Apple Slashes iPhone X Production In Half After Disappointing Holiday Sales

Last week, JPMorgan surprised Wall Street when its tech/semi analyst Narci Chang slashed his outlook on iPhone X demand, forecasting production of Apple’s flagship phone would plunge of 50% Q/Q, “even larger than the decline of the iPhone 8/8+” and noted that the “weakness will continue in 1H18 as high-end smartphones are clearly hitting a plateau this year.”

Following JPM’s downgrade the Apple Supply Chain in mid-September given that: 1) iPhone X expectations are largely priced in, and 2) sustained growth into the 2018 iPhone cycle is unlikely, given limited design changes in the next cycle, Chang warned that “now we believe the peak has arrived even earlier than our expectations.


One week later it appears he was right because as the Nikkei reports this morning, JPM’s worst case outlook has now been confirmed, and Apple will halve its production target for the iPhone X in the three-month period from January from the figure of over 40 million units envisaged at the time of its release in November. The Japanese news website writes that Apple notified suppliers that it had decided to cut the target for the period to around 20 million units, in light of slower-than-expected sales in the year-end holiday shopping season in key markets such as Europe, the U.S. and China.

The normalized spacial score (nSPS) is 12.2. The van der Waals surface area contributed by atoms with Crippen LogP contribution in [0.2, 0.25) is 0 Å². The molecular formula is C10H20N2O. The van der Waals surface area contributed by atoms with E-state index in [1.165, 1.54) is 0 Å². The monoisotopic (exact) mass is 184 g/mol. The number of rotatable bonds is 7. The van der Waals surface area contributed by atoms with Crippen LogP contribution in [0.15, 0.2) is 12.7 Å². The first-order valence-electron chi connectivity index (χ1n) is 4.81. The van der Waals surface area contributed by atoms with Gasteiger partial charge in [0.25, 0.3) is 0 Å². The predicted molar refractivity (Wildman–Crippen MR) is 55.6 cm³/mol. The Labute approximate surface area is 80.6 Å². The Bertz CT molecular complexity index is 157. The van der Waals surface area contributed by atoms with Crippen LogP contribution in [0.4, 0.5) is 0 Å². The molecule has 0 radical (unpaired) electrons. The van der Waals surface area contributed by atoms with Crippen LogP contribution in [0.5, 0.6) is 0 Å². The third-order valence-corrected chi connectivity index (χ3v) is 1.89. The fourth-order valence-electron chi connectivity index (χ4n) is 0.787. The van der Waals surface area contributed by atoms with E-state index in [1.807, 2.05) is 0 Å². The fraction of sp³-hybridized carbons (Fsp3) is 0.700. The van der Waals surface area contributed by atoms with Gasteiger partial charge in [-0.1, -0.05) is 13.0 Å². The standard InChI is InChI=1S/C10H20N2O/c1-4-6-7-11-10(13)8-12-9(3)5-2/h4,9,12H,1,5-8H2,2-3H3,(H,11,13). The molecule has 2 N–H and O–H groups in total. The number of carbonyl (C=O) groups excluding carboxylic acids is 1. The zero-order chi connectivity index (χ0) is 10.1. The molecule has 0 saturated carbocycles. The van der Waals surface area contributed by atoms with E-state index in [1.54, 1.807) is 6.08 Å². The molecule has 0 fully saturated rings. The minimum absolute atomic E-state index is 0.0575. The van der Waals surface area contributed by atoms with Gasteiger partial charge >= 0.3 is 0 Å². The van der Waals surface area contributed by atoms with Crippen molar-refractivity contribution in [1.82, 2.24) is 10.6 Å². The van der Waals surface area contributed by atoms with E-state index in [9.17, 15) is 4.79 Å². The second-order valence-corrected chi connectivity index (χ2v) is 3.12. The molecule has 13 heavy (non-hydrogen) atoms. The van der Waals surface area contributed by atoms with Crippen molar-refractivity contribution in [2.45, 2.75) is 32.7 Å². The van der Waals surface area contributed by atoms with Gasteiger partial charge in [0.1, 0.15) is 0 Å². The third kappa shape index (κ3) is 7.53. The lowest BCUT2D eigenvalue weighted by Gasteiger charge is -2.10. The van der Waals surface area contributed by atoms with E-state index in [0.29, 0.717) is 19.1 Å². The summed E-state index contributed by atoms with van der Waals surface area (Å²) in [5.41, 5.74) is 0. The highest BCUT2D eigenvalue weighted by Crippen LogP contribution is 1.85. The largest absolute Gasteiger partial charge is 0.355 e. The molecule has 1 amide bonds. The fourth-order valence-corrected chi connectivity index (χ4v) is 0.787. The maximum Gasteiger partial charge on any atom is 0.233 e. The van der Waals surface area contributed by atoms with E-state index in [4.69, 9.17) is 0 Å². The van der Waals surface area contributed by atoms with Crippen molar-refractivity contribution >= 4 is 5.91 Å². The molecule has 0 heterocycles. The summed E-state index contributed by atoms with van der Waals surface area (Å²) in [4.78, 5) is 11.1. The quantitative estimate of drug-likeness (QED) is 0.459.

According to Nikkei, “the iPhone X, Apple’s first smartphone equipped with an organic light-emitting diode display, has failed to catch on globally — something many put down to a price tag starting at $999.”

Looking forward, the lackluster sales could result in a delay to the company’s plans to introduce OLED screens in other models.

For a period after its launch, production of the model faced a supply shortage due to delays in component delivery. With the inventory now starting to rise, Apple can slow down production.

The high price tag is largely the result of the cost of OLED panels made by Samsung Electronics, the sole supplier of the component. The South Korean giant is currently the only company that can guarantee a steady supply of the screens. In response, Apple is believed to have started considering an increase to proportion of liquid crystal display iPhone models by reducing production of the OLED screen models scheduled for release this year.

The company is expected to maintain a total production target of 30 million units for lower priced models such as the iPhone 8, 8 Plus and the 7.

Aside from impacting Apple’s own top line and guidance, the production cuts for the X will have a domino effect on manufacturers that have supplied high-performance components for the handset, with the combined impact expected to run into billions of dollars. It could also slow down the shift at display manufacturers from LCD to OLED technology.

It is unclear how much of the news is priced in: last week, Morgan Stanley lowered Apple’s price target on slower iPhone demand, although Wall Street is still expecting a blockbuster quarter and forecast when the company reports its earnings on February 1.

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